sea cave at El Portico
Snorkle through sea caves at El Portico

3. Starry Nights: Overnight at Ensenada Grande, Isla Partida

Ensenada Grande, with its shallow-water beach and clear waters, is an anchorage that transforms into a celestial spectacle after sunset. Enjoy starlit nights aboard your vessel, creating unforgettable memories. Launch a paddle board on a quiet morning and simply follow the edge of water, which meets the red- and salmon-colored cliffs, forming a protective horseshoe around the anchorage. You are sure to see red, and pink, and yellow starfish clinging to the shallow rocks.

secluded anchorages at Espiritu Santo
Stand-up paddle boarding at Espiritu Santo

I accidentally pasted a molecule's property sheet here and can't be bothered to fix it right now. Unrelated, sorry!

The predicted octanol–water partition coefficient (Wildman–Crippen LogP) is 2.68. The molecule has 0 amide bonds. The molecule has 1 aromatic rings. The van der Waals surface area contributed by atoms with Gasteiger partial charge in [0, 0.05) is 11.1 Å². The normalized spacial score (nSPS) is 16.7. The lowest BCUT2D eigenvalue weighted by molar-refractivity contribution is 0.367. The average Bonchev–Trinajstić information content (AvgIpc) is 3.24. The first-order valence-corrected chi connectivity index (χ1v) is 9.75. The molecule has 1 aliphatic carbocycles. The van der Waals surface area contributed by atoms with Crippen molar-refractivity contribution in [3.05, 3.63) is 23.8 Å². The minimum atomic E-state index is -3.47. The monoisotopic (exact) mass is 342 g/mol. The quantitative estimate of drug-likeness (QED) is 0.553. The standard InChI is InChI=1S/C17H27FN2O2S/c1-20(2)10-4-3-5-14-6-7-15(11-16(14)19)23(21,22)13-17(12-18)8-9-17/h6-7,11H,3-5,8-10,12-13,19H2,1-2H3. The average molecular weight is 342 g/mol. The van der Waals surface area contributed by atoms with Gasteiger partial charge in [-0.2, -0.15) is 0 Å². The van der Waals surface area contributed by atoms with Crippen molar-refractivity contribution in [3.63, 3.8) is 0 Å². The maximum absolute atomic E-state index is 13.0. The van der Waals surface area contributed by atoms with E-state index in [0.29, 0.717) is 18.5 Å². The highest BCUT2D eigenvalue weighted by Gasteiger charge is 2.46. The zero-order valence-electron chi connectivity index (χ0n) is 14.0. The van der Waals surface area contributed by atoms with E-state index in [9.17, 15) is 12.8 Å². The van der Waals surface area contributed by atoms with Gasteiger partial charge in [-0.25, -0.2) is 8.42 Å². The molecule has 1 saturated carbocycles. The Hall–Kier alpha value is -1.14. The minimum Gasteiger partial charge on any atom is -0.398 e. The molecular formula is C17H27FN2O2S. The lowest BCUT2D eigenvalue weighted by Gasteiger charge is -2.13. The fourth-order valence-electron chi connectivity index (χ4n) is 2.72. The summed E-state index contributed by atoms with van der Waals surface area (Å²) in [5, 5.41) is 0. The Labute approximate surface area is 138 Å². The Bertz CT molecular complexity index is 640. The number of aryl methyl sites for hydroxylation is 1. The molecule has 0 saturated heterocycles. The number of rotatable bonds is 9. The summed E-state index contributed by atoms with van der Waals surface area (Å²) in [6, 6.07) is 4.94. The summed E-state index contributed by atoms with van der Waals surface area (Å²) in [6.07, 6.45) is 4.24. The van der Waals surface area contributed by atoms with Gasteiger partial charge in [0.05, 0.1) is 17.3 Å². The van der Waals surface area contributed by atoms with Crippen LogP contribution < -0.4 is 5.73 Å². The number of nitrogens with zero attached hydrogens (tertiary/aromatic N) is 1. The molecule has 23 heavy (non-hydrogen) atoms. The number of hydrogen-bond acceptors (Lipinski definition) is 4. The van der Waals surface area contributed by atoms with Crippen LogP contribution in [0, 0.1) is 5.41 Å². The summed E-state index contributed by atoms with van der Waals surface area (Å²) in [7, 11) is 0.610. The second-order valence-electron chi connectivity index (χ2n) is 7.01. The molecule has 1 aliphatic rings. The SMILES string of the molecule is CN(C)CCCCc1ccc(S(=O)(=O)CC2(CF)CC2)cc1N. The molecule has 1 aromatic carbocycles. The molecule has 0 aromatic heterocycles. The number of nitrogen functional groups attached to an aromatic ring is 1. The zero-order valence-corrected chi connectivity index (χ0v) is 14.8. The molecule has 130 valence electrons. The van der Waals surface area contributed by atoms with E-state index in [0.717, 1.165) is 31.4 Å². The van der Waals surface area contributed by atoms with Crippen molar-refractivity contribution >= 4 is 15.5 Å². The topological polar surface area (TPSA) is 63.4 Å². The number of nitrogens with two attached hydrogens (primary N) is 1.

4. Coromuel Wind Protection & Sea Caves

Go against the grain and sail around to the East side of Espiritu Santo and Isla Partida. Anchor at El Portico and take full advantage of the tidal swaps that allow dinghies to navigate the serpentine isthmus between two anchorages whose tips merge at a small landing; a handful of fishermen work from this stretch of beach (you’ll see a couple of shacks that house them between their fishing trips.)

The sheer cliffs protecting these coves offer good wind protection. But take advantage of the amazing snorkeling, even within the sea caves, just south of anchored boats at El Portico.

BONUS: take the dinghy through the isthmus to the other anchorage; at the far West of the cove, a reef abundant with fish offers another amazing snorkeling spot.